On Friday night, hundreds gathered for a prayer vigil for #kidsoffNauru campaign, with people young and old all longing to see the right thing done for these children. People shared a concern about children in immigration detention on Nauru, with the limitations and deprivations of life the children have experienced and the medical, emotional and psychological damage with which they now live. Ben Clarke was one of the speakers. He began by including a quote from MLK Jr: For many long years we have declared to the darkness that the moral arc of the universe bends towards justice. Remember that, though we have not seen the end of this sorry tale of destruction and brokenness, we do see that truth justice and love prevail! He went on to say: For many years we have held up the light of truth to a world willing to live in the darkness of ignorance. When we gathered to read the incident reports leaked off Nauru, when we called on our elected representatives to remind them that seeking asylum is not illegal, when we sat on the steps of parliament house, when we sat in prison cells and stood in courtrooms making statements, when we persisted in talking to our neighbours, family colleagues and anyone who would listen we were declaring the truth that all human life is sacred. Together for years we have called for justice. Not for ourselves in the self-interested way of so much political lobbying, but for our neighbour, not for our economic advantage but for their right to flourish in safety. We sought justice because the pain of another has somehow become lodged in our souls and we know that our liberation, our humanity is caught up in the freedom of all. We have called for justice not because we want to see people getting their just desserts and suffering under the law but because we know that justice has a twin sister Mercy, and Mercy teaches us that that we are all in need of shelter, protection and compassion. Compelling words for those who had gathered in the swirling, cold winds that had gathered in the city, yet who remained undaunted to stand in solidarity with children and their families detained on Nauru.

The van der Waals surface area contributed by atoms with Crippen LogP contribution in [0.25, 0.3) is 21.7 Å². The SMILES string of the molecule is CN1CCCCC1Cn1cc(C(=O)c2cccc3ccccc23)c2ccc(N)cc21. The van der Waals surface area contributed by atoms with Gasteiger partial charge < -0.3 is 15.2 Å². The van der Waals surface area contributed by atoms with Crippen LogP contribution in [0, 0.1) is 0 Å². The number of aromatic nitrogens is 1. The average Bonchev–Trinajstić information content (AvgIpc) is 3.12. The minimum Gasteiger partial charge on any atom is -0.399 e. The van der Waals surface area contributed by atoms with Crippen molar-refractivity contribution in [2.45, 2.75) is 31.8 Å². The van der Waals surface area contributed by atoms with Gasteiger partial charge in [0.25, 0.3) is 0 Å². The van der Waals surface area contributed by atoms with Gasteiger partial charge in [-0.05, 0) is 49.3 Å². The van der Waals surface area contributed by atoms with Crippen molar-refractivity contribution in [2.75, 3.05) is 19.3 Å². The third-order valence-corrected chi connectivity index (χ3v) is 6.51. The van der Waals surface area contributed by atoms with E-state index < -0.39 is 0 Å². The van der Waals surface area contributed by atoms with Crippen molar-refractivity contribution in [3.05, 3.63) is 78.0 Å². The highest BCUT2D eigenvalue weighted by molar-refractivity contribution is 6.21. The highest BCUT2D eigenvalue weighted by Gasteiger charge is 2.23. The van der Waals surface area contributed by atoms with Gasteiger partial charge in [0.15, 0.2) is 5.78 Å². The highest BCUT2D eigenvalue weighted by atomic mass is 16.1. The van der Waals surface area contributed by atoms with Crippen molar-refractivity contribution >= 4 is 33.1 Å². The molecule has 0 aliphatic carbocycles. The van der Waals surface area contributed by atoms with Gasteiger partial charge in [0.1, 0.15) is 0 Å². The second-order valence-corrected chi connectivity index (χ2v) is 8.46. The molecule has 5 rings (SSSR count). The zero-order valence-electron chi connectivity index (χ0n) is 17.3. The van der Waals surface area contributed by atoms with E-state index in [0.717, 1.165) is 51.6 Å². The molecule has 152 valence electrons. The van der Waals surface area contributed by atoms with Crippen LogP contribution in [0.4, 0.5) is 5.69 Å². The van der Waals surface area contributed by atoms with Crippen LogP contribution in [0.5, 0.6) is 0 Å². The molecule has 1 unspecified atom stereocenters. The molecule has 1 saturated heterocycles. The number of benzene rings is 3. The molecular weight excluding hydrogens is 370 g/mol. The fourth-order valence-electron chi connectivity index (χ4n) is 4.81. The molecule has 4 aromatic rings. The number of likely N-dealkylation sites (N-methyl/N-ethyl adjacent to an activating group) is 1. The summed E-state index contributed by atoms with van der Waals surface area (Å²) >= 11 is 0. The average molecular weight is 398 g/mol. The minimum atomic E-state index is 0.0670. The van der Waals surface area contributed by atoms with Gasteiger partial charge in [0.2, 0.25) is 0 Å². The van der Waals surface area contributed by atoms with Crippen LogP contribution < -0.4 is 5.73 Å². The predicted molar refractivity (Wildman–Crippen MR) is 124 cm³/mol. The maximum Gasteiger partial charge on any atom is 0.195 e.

Brad Chilcott, a long time advocate for refugees last week said:

It is right to celebrate that people are being released from an environment our Government knows, and has always known, will harm people and especially children. It is true that Prime Minister Morrison is now pushing for children to be rescued from Nauru “quickly and quietly” and this is excellent news for those children and their families. This is happening because of the significant pressure put on the Prime Minister by tens of thousands of Australians, 6000 doctors, celebrities, lawyers, advocacy organisations and politicians from both the right and left side of politics.

He went on to say:

However it’s important to remember these things…

Minister Dutton spent hundreds of thousands of dollars in court to prevent sick kids getting the health care they needed, spending your money to make sure they didn’t leave Nauru and the harm being done to them

It is only because of public and political pressure that children are now being brought to safety – and so we need to keep the pressure on

The families now in Australia remain in a state of limbo with no certainty about their future and regularly reminded they will not be allowed to stay. At the same time the Government is refusing to accept New Zealand’s offer of resettlement.

There are 38 children who are still on Nauru – and hundreds of adults who will remain indefinitely on Nauru and Manus Island once all the children have been sent to Australia. Detention harms everyone and we have mourned suicide after suicide of men broken by a system designed to break them.

(Let us not forget the almost 30,000 or so currently in Australia but stuck in limbo with TPVs)

Every person who came to Australia hoping for our protection only to suffer at our hands – because of our broken politics and seared conscience – needs a pathway towards hope, healing and a home.

May we be part of the solution we seek.